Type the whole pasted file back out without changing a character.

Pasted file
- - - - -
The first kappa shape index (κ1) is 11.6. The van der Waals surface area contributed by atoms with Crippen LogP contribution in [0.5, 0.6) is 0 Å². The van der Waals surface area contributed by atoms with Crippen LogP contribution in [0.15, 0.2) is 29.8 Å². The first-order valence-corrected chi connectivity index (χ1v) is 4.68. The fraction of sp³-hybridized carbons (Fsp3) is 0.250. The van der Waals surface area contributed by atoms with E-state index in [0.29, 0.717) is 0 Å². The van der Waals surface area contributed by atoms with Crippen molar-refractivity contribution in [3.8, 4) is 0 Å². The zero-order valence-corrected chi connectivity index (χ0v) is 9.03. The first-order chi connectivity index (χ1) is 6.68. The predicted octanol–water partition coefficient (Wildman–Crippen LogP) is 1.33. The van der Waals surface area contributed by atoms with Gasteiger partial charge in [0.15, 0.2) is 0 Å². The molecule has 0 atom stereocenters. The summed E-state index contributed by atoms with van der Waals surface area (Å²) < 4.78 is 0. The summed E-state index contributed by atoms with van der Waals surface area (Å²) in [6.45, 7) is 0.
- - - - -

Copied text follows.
The first kappa shape index (κ1) is 11.6. The van der Waals surface area contributed by atoms with Crippen LogP contribution in [0.5, 0.6) is 0 Å². The van der Waals surface area contributed by atoms with Crippen LogP contribution in [0.15, 0.2) is 29.8 Å². The first-order valence-corrected chi connectivity index (χ1v) is 4.68. The fraction of sp³-hybridized carbons (Fsp3) is 0.250. The van der Waals surface area contributed by atoms with E-state index in [0.29, 0.717) is 0 Å². The van der Waals surface area contributed by atoms with Crippen molar-refractivity contribution in [3.8, 4) is 0 Å². The zero-order valence-corrected chi connectivity index (χ0v) is 9.03. The first-order chi connectivity index (χ1) is 6.68. The predicted octanol–water partition coefficient (Wildman–Crippen LogP) is 1.33. The van der Waals surface area contributed by atoms with Gasteiger partial charge in [0.15, 0.2) is 0 Å². The molecule has 0 atom stereocenters. The summed E-state index contributed by atoms with van der Waals surface area (Å²) < 4.78 is 0. The summed E-state index contributed by atoms with van der Waals surface area (Å²) in [6.45, 7) is 0.